Brain Legacy of Ancient Cannibals
The cannibal habits of ancient humans probably caused epidemics of diseases similar to CJD, claim researchers.
April 10, 2003
They also possibly helped promote the genes which now appears to protect the vast majority of us from such illnesses, they say.
The question of whether our ancestors ever used to feast on each other, however, remains controversial.
The research team, from University College London, UK, normally study the genetics of prion diseases such as CJD hoping to find ways to protect modern humans from them.
However, their genetic testing of more than 2,000 people from a wide variety of races and cultures worldwide threw up an interesting clue to the cannibalism question.
vCJD and other prion diseases are caused when the introduction of "rogue proteins" into the brain cause other normal prion proteins to misfold, clump together and kill cells.
However, people who have two particular variations of a gene associated with the prion protein appear to be protected from the disease.
The UCL team, led by Professor John Collinge, found that these variant genes were present in humans across the world.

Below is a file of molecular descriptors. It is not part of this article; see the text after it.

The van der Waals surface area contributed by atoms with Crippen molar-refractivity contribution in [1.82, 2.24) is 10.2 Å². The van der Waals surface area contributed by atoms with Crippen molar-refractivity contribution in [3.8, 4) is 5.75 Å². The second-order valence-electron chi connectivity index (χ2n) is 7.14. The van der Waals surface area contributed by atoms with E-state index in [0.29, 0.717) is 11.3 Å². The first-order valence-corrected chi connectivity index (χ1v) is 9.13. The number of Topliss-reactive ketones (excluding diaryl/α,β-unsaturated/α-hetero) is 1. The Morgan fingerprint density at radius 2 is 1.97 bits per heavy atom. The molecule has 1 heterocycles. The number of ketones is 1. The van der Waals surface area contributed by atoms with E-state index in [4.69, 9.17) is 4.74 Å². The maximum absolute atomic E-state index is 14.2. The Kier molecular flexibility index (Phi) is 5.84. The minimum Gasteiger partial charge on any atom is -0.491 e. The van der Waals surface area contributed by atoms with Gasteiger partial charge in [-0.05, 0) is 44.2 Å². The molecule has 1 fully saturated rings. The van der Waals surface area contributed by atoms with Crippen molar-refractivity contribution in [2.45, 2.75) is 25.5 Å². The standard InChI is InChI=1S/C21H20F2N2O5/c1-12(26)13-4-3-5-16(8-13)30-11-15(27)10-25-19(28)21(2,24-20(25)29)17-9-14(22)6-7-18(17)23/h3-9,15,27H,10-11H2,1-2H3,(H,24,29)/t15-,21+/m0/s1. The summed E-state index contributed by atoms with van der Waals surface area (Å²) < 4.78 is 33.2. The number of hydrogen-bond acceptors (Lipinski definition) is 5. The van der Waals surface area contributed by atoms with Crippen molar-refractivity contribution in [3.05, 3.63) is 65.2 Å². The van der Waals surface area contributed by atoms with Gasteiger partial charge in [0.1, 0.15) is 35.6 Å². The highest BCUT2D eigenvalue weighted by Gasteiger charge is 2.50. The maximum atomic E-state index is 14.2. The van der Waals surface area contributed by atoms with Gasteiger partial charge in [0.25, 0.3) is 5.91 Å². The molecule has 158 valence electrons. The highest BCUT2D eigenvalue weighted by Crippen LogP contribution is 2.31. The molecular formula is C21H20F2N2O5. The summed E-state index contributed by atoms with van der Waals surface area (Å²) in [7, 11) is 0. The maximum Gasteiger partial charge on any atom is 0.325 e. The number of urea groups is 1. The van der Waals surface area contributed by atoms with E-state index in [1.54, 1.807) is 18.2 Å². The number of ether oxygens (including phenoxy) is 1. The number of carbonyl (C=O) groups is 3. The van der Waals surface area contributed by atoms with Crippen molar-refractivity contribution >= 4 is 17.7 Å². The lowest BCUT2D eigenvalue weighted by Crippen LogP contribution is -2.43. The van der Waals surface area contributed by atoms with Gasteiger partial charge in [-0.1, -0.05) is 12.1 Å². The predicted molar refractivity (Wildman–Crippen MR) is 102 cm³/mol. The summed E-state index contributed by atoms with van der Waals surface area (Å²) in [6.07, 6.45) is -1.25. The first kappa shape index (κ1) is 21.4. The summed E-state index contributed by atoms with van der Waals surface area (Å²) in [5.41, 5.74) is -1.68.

Normally, if one variant gene gives a bigger advantage than another, the other will disappear, but the continuing presence of both suggests the coupling offers a distinct evolutionary advantage.
This suggests that, at some point in prehistory, people who carried them were able to thrive and spread throughout the world when perhaps people who lacked the gene pairing were dying out.
Precisely what this advantage was is unclear, but Professor Collinge believes that the likely answer can be found in more recent history in Papua New Guinea.
There, a tribe which had a tradition of eating its dead were struck down by an epidemic of prion disease called kuru.
He believes that similar epidemics, but on a far wider scale, caused by widespread cannibalism among ancient humans, are likely to be the cause.
He told the BBC: "We have been trying to understand the genetic basis of prion disease, and why some people get the disease later than others.
"We found evidence that was strong balancing selection at the prion protein gene.
Pressure to change
"At some stage of human evolution there was a selection pressure which results in the pattern of genetics we see at the prion gene today.
"The question is - what has caused that selection pressure?
"The logical explanation - because we know that cannibalism can lead to these diseases - we know that there is evidence that cannibalism occurred in our ancestral past, that this is a plausible explanation of what caused this strong selection."
Although some anthropologists believe that the argument for human cannibalism is not yet proven, evidence that it did happen includes human bones with human teeth marks on them, and fossilised human faeces which include human proteins.
The study is published in the journal Science.